“COVID-19 Service updates: due to the ongoing impact of the COVID-19 pandemic, we have made the decision to stop printing journals from 10 April until further notice,” US for-profit publisher Taylor and Francis. Could “further notice” mean “the end of time”?

New short courses: more permanent than the pandemic

The government’s short-course skill plan is politically astute, putting policy into practise will take some thought   

People suffering COVID-19 job-losses learning in-demand skills in quick time at low cost (HECS-able $1250-$2500) suits the national circumstances.

But universities will need to want to participate: Learned readers wise in the ways of funding models suggest payments under the new scheme could be a third to a fifth less than the EFTSL discipline-amount for Commonwealth Supported Places for six months. And enrolments will have to take a university above funded-load for a course-area. So, it will be up to individual institutions to decide whether participating is worthwhile.

Open Universities Australia think some willLast night OUA announced it will waive fees for partner universities listing courses in health, nursing, education, IT and the sciences.

And the government has a bigger objective:There’s more to this than relief for institutions that need the money. It is a test-run (albeit a run on the run) for a substantial restructure of skills delivery to come. “The government will work with universities to give them more flexibility to adjust between bachelor places and sub bachelor and postgraduate places, pending legislative reform to lock in this more flexible model for the future,” according to a briefing note yesterday. And numbers appear uncapped!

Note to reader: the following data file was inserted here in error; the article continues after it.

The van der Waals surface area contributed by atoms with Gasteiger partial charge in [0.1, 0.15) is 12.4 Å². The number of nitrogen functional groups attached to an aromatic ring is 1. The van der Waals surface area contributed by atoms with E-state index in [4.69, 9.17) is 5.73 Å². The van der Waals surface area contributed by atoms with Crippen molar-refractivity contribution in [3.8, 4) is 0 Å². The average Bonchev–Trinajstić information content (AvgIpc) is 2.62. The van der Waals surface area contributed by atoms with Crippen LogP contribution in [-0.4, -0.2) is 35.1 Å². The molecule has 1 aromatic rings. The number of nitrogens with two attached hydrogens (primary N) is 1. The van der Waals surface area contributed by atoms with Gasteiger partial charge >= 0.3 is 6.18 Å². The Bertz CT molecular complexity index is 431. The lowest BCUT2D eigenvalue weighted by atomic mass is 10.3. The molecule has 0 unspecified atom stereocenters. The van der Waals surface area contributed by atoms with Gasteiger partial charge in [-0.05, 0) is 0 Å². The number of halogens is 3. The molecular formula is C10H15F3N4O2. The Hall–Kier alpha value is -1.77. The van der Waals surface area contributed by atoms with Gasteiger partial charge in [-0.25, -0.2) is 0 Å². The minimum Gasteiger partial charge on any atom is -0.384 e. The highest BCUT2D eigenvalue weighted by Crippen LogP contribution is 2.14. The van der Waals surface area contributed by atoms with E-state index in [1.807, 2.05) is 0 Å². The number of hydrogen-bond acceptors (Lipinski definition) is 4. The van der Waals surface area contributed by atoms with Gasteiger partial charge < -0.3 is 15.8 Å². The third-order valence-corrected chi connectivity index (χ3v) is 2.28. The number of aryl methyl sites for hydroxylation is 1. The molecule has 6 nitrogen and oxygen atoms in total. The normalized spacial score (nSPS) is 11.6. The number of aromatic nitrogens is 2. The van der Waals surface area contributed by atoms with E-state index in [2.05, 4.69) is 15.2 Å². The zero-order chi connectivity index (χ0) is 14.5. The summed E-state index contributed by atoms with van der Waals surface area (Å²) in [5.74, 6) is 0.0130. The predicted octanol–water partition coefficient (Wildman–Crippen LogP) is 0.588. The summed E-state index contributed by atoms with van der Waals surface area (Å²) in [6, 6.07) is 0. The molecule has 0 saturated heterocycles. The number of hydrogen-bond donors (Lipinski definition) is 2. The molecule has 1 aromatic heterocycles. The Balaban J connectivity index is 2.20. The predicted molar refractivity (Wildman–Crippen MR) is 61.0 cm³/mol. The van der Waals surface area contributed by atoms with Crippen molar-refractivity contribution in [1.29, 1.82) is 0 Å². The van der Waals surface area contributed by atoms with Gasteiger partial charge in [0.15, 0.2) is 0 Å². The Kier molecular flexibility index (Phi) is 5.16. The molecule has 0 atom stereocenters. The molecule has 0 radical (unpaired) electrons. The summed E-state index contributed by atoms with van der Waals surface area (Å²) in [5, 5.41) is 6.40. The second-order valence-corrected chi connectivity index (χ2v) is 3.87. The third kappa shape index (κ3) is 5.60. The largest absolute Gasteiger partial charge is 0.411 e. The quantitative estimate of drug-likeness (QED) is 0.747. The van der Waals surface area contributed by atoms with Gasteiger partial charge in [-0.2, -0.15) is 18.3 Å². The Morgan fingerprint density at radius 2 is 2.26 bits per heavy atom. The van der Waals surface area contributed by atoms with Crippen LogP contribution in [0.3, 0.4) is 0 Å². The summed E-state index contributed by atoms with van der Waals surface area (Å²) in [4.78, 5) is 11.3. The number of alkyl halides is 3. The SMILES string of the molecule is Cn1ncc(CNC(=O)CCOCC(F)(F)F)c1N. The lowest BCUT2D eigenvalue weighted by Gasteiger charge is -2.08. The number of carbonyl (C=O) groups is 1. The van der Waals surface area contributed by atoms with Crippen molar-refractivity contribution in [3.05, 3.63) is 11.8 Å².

Of course, there is a plenty to ponder on how the now unaccredited “higher-education certificates” will be credited to Australian Qualification Framework courses. Curriculum experts were in diplomas of delight as they pondered how the certificates would fit into the AQF. They will have to be quick to work it out. The programme only lasts for six months. But if it works it could create a new foundation for micro-skills training which would have taken years for state and federal officials to argue out.

What could possibly go wrong

Dan Tehan on Sydney radio 2GB yesterday, explaining where people can find out about the coming short-courses

“We’re going to set up a central line where people will be able to ring in, and find out what courses are available and where they go.” And won’t officials who slap “cabinet in confidence” on what day it is be good at overseeing that.

Murdoch U moves to cut staff costs

Management announces it has found $21m in savings, which is good 

But not enough and pay is now on the agenda. “Like in all universities across the country, salaries are our biggest expense. Therefore, this is an area we cannot ignore,” Vice Chancellor Eeva Leinonen told staff yesterday.

Professor Leinonen announced a freeze on “fixed annual” senior staff salaries, and on “non-critical” recruitment.” Staff can also temporarily reduce their working hours and pay for six months.  Plus, they can take accrued leave which will be compulsory in “excessive” cases.

There will also be a “reallocation of academic workload for teaching and research staff where appropriate.”

“Staff will be allocated up to 80 per cent of their time for teaching, with arrangements made to safeguard those performing essential service roles and priority research areas.”